SportsTradex Weekly Fantasy Football Draft Games: Strategy to Help You Win Thousands in Prizes

Is it worth starting a top-tier player in a bad matchup over a second-tier player with a good one?

If you're looking to play a daily fantasy game that's not salary-driven, our friends at SportsTradex have the perfect contest for you.

They're hosting their weekly draft games again this week - specifically an $8,000 Big Pooch Kick GPP - where users draft a 7-, 8- or 9-player team from particular tiers of players. Each tier is labeled A through D, with Tier A consisting of studs, while Tier D is filled with sleepers.

The smaller, seven-player teams will choose three Tier A players, two Tier B ones and one player from both Tier C and D. Since the team is smaller, they're able to get more players from that top tier. Meanwhile, eight-player teams will choose two guys from each tier, while the nine-player squads are only able to choose one player from Tier A, three from Tier B, two from Tier C and three from Tier D.

Clearly there's a lot of strategy involved with a game like this, and that's where we come in. Let's take a look at how you should approach this week's contest.

A Winning Strategy

The first thing we have to look at is who's included in which tier. Six of the 10 players included in Tier A are quarterbacks, with the others being two running backs (Jamaal Charles and Matt Forte) and two wide receivers (Demaryius Thomas and Calvin Johnson). Like I mentioned above, these dudes are studs.

Tiers B and C are mostly comprised of running backs and wide receivers, with only six quarterbacks and four tight ends among the 36 players players in these two tiers. Julius Thomas is the only tight end included in the top two tiers following his ridiculous seven-catch, 107-yard, three-touchdown performance in Week 1, while Ryan Fitzpatrick is the only quarterback listed in Tier C. No quarterback is included in Tier D.

Speaking of which, Tier D is the most evenly distributed tier, though the majority of the players included in it aren't the number-one option in their respective offenses. Some of these players, like James Jones and Niles Paul, are coming off of strong Week 1 showings. Others in this tier, like Jarrett Boykin and Jace Amaro, didn't live up to their preseason hype.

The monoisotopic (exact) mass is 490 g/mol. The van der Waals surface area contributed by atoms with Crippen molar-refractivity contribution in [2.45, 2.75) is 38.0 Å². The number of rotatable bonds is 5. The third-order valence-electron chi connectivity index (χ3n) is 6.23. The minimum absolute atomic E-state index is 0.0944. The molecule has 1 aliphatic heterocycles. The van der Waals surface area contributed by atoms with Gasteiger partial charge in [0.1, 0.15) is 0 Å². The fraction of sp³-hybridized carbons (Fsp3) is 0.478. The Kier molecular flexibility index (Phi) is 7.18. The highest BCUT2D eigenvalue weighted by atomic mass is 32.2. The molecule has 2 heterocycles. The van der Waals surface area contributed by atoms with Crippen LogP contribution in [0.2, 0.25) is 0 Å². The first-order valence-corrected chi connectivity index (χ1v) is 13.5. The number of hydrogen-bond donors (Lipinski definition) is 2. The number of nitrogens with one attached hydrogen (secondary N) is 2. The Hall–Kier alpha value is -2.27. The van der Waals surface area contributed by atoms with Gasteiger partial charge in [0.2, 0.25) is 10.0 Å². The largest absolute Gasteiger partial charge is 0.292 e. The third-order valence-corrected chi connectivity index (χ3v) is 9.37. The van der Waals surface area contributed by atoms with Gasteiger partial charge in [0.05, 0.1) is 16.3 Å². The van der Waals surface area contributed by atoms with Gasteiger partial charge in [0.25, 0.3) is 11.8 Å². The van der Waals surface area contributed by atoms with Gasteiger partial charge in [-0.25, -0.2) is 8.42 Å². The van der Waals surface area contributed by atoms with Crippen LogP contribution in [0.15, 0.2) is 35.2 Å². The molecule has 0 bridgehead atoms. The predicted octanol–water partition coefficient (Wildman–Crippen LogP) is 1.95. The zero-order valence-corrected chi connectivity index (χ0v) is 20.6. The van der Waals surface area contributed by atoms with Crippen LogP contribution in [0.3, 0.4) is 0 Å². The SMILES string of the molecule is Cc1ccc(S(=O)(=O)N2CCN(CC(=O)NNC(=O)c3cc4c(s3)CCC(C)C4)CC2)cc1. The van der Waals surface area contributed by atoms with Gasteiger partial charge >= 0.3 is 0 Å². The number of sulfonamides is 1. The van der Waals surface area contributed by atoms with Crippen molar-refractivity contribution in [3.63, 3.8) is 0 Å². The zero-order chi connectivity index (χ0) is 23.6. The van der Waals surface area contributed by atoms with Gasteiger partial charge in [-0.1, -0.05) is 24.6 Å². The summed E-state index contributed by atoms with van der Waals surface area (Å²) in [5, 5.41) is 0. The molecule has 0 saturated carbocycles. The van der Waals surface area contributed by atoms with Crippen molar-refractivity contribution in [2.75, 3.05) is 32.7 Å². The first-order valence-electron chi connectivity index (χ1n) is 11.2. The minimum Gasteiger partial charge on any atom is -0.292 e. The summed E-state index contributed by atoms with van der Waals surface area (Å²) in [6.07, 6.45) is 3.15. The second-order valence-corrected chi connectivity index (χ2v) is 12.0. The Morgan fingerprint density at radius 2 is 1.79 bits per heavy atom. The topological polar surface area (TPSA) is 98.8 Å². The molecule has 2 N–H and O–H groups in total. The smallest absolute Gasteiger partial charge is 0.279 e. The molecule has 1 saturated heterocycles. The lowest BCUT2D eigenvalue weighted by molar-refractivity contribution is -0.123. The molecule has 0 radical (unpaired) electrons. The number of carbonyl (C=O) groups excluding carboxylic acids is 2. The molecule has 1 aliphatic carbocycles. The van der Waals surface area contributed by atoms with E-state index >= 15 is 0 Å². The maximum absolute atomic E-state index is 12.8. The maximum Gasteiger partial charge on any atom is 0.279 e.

Keep in mind - and this is something that's pretty unique - that there are no positional limits here. You aren't forced into playing a set number of players at each position - you can play however many players from each position as you want, as long as you meet your tier requirements.

And this makes understanding the scoring system extremely important. SportsTradeX uses a point per reception (PPR) format, and in PPR leagues, quarterbacks are inherently less valuable than in standard scoring ones because the added dimension of receptions boosts many running backs, wide receivers and tight ends.

With quarterbacks making up the majority of the top tier, you may want to steer away from using the seven-man lineup with three Tier A players. Outside of quarterbacks, the tier has very limited choices. Forte gets a less-than-ideal matchup against a 49ers team who, despite giving up 118 rushing yards to DeMarco Murray in Week 1, gave up the 13th fewest rushing yards in the league and the seventh-fewest fantasy points to opposing running backs last season.

Megatron draws a Panthers defense who gave up the sixth-fewest fantasy points to opposing wide receivers in Week 1, and the third fewest last season. They also held Vincent Jackson to just four catches and 36 yards a week ago.

Even the quarterbacks in Tier A have mostly poor matchups. In fact, of all the quarterbacks included in the top tier, only Aaron Rodgers is facing a defense that didn't finish in the top half of the league in fantasy points allowed to opposing quarterbacks a year ago.

While there aren't really any great matchups to exploit in Tier A, there are a few very strong matchup plays in Tier B. For example, Arian Foster is facing a Raiders defense that gave up the fourth most fantasy points to opposing running backs in Week 1, and fifth most last season. And Giovani Bernard faces off with a falcons defense that gave up the tenth most points to opposing running backs last season. Money in the bank.

Tier C features some decent matchup plays as well. Roddy White makes a strong play against a Bengals secondary that gave up seven catches for 118 yards and a touchdown to Ravens' number-two wideout Steve Smith. Alfred Morris has a great matchup against a Jaguars defense that gave up the eighth highest Rushing Net Expected Points (NEP) to opposing running backs last season.

When you get down to Tier D, it becomes extremely difficult to predict which players will bring value. While players such as Paul and Jermaine Gresham will get boosts due to injuries to players in front of them, it's hard to say exactly how involved in the offense they will be.

Considering the strongest value can be found in Tiers B and C this week, it is probably best to avoid playing a seven-man roster for Week 2. With that said, the players in Tier D are so volatile that having an extra player from that tier with only one player from Tier A and C is almost not worth it. With roster construction, tier values and the scoring system in mind, rolling with an eight-man roster comprised of two players from each tier seems like the ideal strategy for Week 2.

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